Gays law: Japan won’t abandon Uganda
Mr Junzo Fujita at a press conference in Kampala
Just days after President Museveni signed the anti-gay legislation into law, the Japanese Ambassador to Uganda, Mr Junzo Fujita, said his government will not abandon Ugandans even as some donor countries threaten to withdraw aid.
Speaking after signing an agreement that will see communities in eastern and northern Uganda access a grant totalling to $203,183 (nearly Shs490m) through the Grant Assistance for Grassroots Projects (GGP) scheme, Mr Fujita said what matters is helping people in need and not the legislation.
Two different things
“This issue (anti-gay law) and aid are different. In my own view, people are affected and they need safe water. We cannot close our eyes because of that issue (anti-gay legislation),” he added.
According to Mr Fujita, Japanese understanding of homosexuality is a little different from other donor countries like the US and UK. He was of the view that each country develops through some stage, and it is something that happens naturally.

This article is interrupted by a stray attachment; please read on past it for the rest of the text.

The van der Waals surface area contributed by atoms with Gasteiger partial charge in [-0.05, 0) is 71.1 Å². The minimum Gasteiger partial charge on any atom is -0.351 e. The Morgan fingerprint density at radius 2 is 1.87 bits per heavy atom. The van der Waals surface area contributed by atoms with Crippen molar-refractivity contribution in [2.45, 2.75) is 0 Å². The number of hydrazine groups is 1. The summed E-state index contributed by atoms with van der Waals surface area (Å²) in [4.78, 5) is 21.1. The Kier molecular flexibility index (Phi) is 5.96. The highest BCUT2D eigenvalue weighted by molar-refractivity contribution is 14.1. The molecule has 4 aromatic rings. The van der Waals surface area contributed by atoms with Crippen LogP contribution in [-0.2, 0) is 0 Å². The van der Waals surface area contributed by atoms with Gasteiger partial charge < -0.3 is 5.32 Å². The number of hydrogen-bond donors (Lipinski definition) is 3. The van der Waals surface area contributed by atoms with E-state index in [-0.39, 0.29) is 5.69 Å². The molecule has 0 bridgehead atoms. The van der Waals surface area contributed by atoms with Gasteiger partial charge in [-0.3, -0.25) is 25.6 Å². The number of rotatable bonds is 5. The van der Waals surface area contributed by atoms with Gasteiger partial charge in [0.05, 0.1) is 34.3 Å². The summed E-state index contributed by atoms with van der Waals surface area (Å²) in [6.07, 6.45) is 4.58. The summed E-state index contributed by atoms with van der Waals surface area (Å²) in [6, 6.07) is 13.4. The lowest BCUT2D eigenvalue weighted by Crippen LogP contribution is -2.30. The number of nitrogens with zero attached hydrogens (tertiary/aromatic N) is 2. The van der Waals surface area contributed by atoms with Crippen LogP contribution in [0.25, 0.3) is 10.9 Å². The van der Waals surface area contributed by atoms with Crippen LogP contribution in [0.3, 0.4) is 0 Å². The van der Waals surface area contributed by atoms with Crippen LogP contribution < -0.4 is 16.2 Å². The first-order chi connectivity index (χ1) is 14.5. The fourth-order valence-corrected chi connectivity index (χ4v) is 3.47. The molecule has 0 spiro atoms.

However, he admitted that the signing of the legislation into law by the President earlier in the week has prompted agitation in the donor community.
“We are struggling with that issue together with other donor countries.
“But we are also consulting with our home government about it—whether to side with other donor countries or not.”
He argued that like all other responsible countries, Uganda is bound to respect international conventions on human rights which it appended its signature to.
Among the beneficiaries of the grant is the Pentecostal Assemblies of God based in Soroti. The project will construct 12 bore holes in order to improve access to safe water for over 17,000 people in Soroti District.
The average rate of access to safe water remains low at only 58 per cent in Arapai, Gweri, Kamuda and Tubur sub-counties where the project will take place.
Women, children to benefit
Particularly, women and children bear a heavy burden of collecting safe water, and many of them suffer from water-borne diseases such as diarrhea and typhoid since they have to fetch unsafe drinking water from nearby springs.
The other recipient of the grant, Kole and Oyam districts had been affected by 20 years of armed conflicts, and social services remain dysfunctional.
Although the resettlement of internally displaced persons started in 2006, many people have no access to safe water in the districts.
Through Christian Vision International, the project will construct 13 bore holes which will provide access to safe water for 13,415 people.